A flurry of trading statements downplaying the gloominess of the market can’t disguise the ominous outlook for the year ahead
November brought not just a sudden chill to the weather but to the climate in the construction sector. The recent spate of trading statements from the quoted contractors contained more than a spattering of what looked on the surface like modest profit warnings, but, reading between the lines, were far more ominous. Especially in the case of the sector’s doyen, Balfour Beatty, which lost a fifth off its share price, and Morgan Sindall, which lost its chief executive.
It was not only that the US order book had shrunk, but also a quadruple whammy in the UK that got analysts cutting their forecasts for profits and, more worryingly, cash
Balfour’s 8 November interim management statement, covering the £11bn-a-year group’s third quarter trading, contained none of the language of a classic bells-and-whistles profit warning. There were no nightmare contracts, no uncovering of “accountancy discrepancies”.
The consultancy, services and PFI investments divisions were “performing well and in line with our expectations”. Not so the construction division: “US construction markets remain depressed, and the performance of our UK [division] is weaker than anticipated.” As a result, profits for 2012 would be “slightly lower than expected at the time of the half-year results”. Not great, admittedly, but hardly the end of the world. But the shares fell 18% on the day and ended the week down 22%.
The real problem (echoed in Morgan Sindall’s statement) wasn’t 2012, but next year’s outlook. It was not only that the US order book had shrunk, but also a quadruple whammy in the UK that got analysts cutting their forecasts for profits and, more worryingly, cash.
The division was seeing “further deterioration” in the overall market, one of the main causes of the group order book sliding from £15bn in June to £14.4bn in September. Meanwhile, larger, complex contracts were being rapidly replaced by smaller ones, which are generally marked by greater competition, commoditisation and less visibility. Not good for revenue or profit. More worryingly, the group was finding it harder to “negotiate terms [with its supply chain] that match the worsening market conditions”. In other words, subcontractors were living such a hand-to-mouth existence that they were incapable of sharing any more of the pain with main contractors. This also appeared to suggest pressure on the bigger firms to pay more quickly rather than risk failures on site.
This was one reason that the group had moved from a hefty £292m net cash position at the end of June 2011 to an average net debt of £15m in the nine months to this September. The group had flagged many months issues such as a normalisation of the favourable working capital position resulting from the 2009 acquisition of Parsons Brinckerhoff, but the degree of deterioration in UK cash levels was probably more marked than anticipated.
Subcontractors were living such a hand-to-mouth existence that they were incapable of sharing more of the pain with main contractors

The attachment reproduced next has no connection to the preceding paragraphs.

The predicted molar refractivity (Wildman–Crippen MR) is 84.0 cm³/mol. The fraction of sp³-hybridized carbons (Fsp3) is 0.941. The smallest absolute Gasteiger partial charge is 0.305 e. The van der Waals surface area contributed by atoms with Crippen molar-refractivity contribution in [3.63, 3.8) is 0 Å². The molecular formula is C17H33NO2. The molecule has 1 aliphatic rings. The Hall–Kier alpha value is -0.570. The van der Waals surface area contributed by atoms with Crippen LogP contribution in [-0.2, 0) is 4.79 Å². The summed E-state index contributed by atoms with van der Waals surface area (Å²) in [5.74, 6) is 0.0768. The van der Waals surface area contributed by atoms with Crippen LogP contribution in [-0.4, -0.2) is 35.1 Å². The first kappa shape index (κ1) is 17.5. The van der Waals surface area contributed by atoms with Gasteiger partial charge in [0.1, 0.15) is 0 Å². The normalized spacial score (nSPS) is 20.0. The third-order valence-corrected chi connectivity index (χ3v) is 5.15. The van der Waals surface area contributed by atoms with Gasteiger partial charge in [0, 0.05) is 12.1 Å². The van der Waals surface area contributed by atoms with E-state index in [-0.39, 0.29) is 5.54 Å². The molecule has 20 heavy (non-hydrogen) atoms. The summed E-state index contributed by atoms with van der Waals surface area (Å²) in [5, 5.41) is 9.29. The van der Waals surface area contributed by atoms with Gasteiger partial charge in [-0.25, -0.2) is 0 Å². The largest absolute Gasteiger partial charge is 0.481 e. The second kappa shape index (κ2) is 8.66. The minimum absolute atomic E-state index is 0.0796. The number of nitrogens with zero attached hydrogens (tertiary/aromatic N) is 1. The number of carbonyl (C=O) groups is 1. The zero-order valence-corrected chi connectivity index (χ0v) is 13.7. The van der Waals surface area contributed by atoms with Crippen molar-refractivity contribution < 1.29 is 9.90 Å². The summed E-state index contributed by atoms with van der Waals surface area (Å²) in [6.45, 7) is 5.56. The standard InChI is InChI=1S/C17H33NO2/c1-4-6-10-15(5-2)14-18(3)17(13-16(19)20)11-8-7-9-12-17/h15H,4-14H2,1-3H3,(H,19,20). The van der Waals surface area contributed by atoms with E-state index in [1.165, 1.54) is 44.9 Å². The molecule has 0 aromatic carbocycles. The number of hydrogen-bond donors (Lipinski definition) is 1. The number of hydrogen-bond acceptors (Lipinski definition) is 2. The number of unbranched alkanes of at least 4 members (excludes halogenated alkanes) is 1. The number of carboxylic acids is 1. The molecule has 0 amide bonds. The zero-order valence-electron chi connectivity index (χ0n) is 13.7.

Balfour was not alone. Morgan Sindall said 2012 profits would be “slightly below previous expectations” and conceded that a 12% fall in secured orders “has impacted the short-term outlook for 2013”. Like Balfour it was having to undertake a hefty restructuring, which would cost £10m, and had parted company with chief executive Paul Smith.
Kier’s statement read more reassuringly, at least in terms of its profitability, which it predicted would still meet investors’ expectations in the current financial year, albeit more weighted to its second half to June 2013. However, it echoed Balfour, cautioning that “the working capital position in construction will remain challenging”.
It also signalled “a further review of our construction operations”. Another repetition of the phrase “slightly below expectations” appeared further down the league table, in North Midland Construction’s IMS. “Cash collection is becoming increasingly difficult,” was a familiar refrain.
Perhaps ironically, two companies that have had their share of profit warnings in recent years appeared to buck the trend. Costain said it was trading in line with expectations, its order book was unchanged, tendering activity “remains high” and there was no change in the strong net cash position.
Costain’s repositioning over the past few years towards big spending infrastructure and utilities clients seems to be coming good.
And, markedly in contrast to Balfour, ground engineering group Keller saw improvements in its most important market, the US, which “as a whole continues to show solid growth”. As a result, it signalled that 2012 profits would be “significantly above” market expectations”. A rare positive surprise, which saw its shares jump 10% on the day. Arguably, Keller, which is at the grimier end of the construction cycle, was earlier into the US downturn and earlier coming out. But one suspects that similar upgrades elsewhere in the sector are going to be as rare as swallows in autumn.
Alastair Stewart is a construction analyst